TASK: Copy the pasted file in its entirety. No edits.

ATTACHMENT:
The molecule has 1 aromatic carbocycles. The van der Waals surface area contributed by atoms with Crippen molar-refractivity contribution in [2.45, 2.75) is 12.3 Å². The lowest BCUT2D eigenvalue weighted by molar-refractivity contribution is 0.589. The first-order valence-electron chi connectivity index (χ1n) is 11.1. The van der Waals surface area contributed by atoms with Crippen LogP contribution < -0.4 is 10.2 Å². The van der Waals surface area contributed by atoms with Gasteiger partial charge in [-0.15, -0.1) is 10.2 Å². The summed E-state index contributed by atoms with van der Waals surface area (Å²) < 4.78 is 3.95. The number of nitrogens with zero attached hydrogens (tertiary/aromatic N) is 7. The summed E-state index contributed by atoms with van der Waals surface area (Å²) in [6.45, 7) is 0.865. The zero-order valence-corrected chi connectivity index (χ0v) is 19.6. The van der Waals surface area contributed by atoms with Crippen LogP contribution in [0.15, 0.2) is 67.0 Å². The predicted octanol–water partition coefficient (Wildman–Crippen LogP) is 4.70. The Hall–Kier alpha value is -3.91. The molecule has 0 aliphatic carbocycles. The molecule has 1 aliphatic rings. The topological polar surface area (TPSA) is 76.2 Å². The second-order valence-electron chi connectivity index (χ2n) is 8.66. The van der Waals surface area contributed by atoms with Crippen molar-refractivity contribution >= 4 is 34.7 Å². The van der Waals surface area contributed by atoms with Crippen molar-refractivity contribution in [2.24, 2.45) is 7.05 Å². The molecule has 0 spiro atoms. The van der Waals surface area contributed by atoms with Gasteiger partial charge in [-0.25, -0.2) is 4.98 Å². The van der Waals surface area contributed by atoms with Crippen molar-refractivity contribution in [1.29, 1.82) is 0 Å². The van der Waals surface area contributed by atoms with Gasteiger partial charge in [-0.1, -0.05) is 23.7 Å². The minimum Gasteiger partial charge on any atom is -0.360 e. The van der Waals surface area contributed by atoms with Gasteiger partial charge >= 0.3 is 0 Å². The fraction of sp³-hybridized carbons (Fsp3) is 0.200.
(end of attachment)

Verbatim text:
The molecule has 1 aromatic carbocycles. The van der Waals surface area contributed by atoms with Crippen molar-refractivity contribution in [2.45, 2.75) is 12.3 Å². The lowest BCUT2D eigenvalue weighted by molar-refractivity contribution is 0.589. The first-order valence-electron chi connectivity index (χ1n) is 11.1. The van der Waals surface area contributed by atoms with Crippen LogP contribution < -0.4 is 10.2 Å². The van der Waals surface area contributed by atoms with Gasteiger partial charge in [-0.15, -0.1) is 10.2 Å². The summed E-state index contributed by atoms with van der Waals surface area (Å²) < 4.78 is 3.95. The number of nitrogens with zero attached hydrogens (tertiary/aromatic N) is 7. The summed E-state index contributed by atoms with van der Waals surface area (Å²) in [6.45, 7) is 0.865. The zero-order valence-corrected chi connectivity index (χ0v) is 19.6. The van der Waals surface area contributed by atoms with Crippen LogP contribution in [0.15, 0.2) is 67.0 Å². The predicted octanol–water partition coefficient (Wildman–Crippen LogP) is 4.70. The Hall–Kier alpha value is -3.91. The molecule has 0 aliphatic carbocycles. The molecule has 1 aliphatic rings. The topological polar surface area (TPSA) is 76.2 Å². The second-order valence-electron chi connectivity index (χ2n) is 8.66. The van der Waals surface area contributed by atoms with Crippen molar-refractivity contribution >= 4 is 34.7 Å². The van der Waals surface area contributed by atoms with Crippen molar-refractivity contribution in [2.24, 2.45) is 7.05 Å². The molecule has 0 spiro atoms. The van der Waals surface area contributed by atoms with Gasteiger partial charge in [-0.25, -0.2) is 4.98 Å². The van der Waals surface area contributed by atoms with Crippen molar-refractivity contribution in [1.29, 1.82) is 0 Å². The van der Waals surface area contributed by atoms with Gasteiger partial charge in [-0.1, -0.05) is 23.7 Å². The minimum Gasteiger partial charge on any atom is -0.360 e. The van der Waals surface area contributed by atoms with Gasteiger partial charge >= 0.3 is 0 Å². The fraction of sp³-hybridized carbons (Fsp3) is 0.200.